Definitely be ready to take ownership of the projects you are assigned: this means taking charge of self-set deadlines, asking for help when you need it, and figuring out a way to do it on your own. GovTechies are marvellously helpful but they don’t helicopter or micromanage; they will always be willing to help, but you need to know to start asking for it.
What are your thoughts on the use of AI in Singapore’s Government?
It can be a very powerful tool to help improve the quality of access to government services. It’s a common issue that there are so many schemes with complicated policy wordings to pore through; it’s all very daunting to have to understand by yourself. On the government side, we also have manpower limitations on the number of public service staff we can devote to answering citizen queries about present policies.
A clear use case for AI in our immediate future is hence to help mediate that information gap: automatically suggesting policies relevant to someone in a particular stage of life (for instance, introducing Baby Bonus policies to someone that has just had a child), intelligently summarising policy documents so it’s easier to read for an initial understanding, powering intelligent virtual assistants that can rapidly answer basic queries and resolve administrative requests.
These save time and mental energy for citizens and for government staff alike.
What are your thoughts on AI Ethics/Regulation/Governance?
The more developed AI is and the more deeply it is integrated with government services, there is definitely the issue of accountability for the AI models.
For example, any degree of personalisation requires an AI to make assumptions about a person’s profile based on their data. This can certainly be helpful in pushing information that is targeted to a citizen’s needs, but can also seem intrusive if the AI (and by extension, the government) seems to know too much. It can also be harmful if these assumptions wrongly restrict access to services – and in these cases, who would be accountable for the error of the model?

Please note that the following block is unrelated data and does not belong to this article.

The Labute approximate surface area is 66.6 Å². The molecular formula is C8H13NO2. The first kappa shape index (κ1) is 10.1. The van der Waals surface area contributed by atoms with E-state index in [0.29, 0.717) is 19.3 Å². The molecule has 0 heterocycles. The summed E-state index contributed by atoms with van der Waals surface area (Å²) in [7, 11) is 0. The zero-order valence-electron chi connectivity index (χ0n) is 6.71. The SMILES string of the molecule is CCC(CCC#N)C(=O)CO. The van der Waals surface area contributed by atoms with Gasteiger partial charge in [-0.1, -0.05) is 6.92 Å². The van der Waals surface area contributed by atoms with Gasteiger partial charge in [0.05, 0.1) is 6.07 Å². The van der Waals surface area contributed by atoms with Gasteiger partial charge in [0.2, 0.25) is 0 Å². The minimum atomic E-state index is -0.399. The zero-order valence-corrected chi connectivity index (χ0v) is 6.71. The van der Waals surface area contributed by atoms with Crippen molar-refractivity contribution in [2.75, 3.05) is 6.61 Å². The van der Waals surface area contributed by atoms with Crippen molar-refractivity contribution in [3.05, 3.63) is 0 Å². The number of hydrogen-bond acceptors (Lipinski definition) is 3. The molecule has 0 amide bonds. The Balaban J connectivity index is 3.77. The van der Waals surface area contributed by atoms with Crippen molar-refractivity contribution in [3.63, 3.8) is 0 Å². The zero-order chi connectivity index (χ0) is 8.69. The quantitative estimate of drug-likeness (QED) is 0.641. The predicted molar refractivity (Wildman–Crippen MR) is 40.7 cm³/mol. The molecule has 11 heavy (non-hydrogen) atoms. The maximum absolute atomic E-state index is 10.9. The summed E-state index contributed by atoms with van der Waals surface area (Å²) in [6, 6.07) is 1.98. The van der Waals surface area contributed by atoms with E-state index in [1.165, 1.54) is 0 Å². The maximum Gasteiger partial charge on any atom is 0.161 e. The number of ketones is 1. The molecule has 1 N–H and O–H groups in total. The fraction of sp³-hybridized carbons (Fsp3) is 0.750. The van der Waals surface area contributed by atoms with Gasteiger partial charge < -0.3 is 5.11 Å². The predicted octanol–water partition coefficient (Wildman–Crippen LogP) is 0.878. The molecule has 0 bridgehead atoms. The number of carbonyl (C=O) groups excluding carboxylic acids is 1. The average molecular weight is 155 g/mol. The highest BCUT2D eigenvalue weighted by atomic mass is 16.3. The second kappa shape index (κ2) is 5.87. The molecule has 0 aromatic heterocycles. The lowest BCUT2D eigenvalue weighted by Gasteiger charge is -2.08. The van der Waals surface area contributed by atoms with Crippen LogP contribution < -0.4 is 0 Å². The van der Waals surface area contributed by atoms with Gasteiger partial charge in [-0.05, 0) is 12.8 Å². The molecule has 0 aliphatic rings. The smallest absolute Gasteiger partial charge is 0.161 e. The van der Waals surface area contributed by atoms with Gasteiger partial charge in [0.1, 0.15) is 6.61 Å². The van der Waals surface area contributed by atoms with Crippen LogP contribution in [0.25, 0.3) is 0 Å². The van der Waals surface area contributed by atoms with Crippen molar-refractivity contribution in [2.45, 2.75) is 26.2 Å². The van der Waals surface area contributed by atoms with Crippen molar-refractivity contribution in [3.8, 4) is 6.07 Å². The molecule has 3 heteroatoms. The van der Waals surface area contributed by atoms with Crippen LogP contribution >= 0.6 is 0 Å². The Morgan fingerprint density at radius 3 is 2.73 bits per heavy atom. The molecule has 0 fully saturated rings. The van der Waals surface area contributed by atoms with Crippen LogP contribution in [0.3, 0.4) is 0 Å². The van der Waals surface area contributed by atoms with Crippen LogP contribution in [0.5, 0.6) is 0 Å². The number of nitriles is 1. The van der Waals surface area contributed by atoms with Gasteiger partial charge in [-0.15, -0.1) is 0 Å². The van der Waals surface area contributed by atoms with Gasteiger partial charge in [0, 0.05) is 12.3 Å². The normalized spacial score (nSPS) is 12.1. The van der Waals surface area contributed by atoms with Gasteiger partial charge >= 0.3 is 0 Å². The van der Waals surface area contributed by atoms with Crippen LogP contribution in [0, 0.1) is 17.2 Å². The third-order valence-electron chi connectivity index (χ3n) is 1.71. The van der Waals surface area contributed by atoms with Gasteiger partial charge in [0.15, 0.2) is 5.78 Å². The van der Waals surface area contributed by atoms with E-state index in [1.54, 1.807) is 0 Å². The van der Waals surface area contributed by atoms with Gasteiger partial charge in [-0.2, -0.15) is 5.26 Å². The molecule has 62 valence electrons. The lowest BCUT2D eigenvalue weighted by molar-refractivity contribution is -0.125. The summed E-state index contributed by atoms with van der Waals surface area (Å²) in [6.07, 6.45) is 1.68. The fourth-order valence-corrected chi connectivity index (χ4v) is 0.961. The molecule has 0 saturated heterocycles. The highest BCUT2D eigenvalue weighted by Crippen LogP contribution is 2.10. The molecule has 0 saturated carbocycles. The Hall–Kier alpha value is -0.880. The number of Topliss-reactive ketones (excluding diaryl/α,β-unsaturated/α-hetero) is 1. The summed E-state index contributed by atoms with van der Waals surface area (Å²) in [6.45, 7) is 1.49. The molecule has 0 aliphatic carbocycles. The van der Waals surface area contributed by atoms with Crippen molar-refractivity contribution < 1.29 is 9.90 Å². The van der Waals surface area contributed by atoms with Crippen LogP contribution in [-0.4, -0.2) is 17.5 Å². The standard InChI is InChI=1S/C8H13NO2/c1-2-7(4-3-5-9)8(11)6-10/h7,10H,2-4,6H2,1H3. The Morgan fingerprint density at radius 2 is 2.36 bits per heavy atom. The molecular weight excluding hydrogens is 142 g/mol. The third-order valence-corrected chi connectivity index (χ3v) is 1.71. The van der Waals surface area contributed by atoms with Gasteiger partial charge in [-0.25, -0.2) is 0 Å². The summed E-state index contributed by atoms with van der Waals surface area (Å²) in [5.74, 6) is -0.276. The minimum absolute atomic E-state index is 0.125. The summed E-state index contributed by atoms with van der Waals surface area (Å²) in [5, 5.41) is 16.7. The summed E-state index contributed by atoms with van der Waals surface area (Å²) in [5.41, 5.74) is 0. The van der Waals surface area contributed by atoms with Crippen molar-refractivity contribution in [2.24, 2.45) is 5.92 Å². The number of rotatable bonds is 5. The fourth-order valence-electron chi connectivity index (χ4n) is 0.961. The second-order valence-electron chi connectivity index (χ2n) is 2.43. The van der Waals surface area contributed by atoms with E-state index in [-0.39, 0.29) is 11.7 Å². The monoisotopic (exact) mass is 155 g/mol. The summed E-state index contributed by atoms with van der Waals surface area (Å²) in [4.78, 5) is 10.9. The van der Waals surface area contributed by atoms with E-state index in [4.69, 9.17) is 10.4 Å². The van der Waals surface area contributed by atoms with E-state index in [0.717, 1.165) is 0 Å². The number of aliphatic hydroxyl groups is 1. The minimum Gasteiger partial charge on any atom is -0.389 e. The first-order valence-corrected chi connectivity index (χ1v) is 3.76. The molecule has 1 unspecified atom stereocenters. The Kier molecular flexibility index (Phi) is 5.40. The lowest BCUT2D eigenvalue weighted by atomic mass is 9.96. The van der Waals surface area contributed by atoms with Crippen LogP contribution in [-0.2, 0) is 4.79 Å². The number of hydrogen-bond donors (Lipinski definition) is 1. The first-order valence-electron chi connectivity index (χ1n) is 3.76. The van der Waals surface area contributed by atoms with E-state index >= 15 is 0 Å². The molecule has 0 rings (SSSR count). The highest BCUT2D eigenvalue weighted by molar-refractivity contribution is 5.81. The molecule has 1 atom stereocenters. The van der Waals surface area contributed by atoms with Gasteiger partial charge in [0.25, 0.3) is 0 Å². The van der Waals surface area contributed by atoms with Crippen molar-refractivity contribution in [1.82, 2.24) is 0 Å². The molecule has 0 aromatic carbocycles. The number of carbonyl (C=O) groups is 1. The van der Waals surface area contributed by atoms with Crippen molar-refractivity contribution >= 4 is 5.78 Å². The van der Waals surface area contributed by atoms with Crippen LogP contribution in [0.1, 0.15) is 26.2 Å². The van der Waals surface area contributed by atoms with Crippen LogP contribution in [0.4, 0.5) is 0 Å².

To mitigate this risk, every step in the designing of an application of AI needs to provide for human supervision or intervention in the process. In more innocuous cases, to avoid the AI omitting important information in an automatic summary for example, this can be a UX question – to nudge the reader to remember that the summary is only a rough cut and allow for them to easily access the full text. In more serious cases, such as where AI is used in influencing access to services, a human-over-the-loop system is needed: a human agent must be the one that reviews the information and makes final decisions.
I think it’s great that the Singapore government is a public sector thought leader in producing AI Governance Frameworks and presenting them to the world – as we have at both 2019 and 2020 WEFs.
These were primarily targeted towards the private sector. Now as many AI applications are beginning to take shape in our public sector, I hope our governance frameworks will be applied internally as well. It’s an immensely exciting time in the development of our citizen services and it must be navigated responsibly.
We see you intend to study linguistics in uni; that might seem like an unconventional choice for someone joining a tech company. Can you elaborate?
I think linguistics is also relevant to tech, particularly for the chatbot team I am working in. In my research on how to use computational linguistics to support Singaporean English, I bring a new perspective to the team, looking at use cases for language support from a linguistics angle rather than a computational one. I wanted to join GovTech because I wanted to try something outside my comfort zone and experience what a tech company environment is like. I had friends who had previously interned at GovTech before, and they were all fans of the work culture, calling it a public agency ‘startup’.
Interested in interning at GovTech?
Apply with us for a meaningful internship at https://go.gov.sg/internshiphttps://www.tech.gov.sg/media/technews/govtech-spotlight-alyssa-marie-loo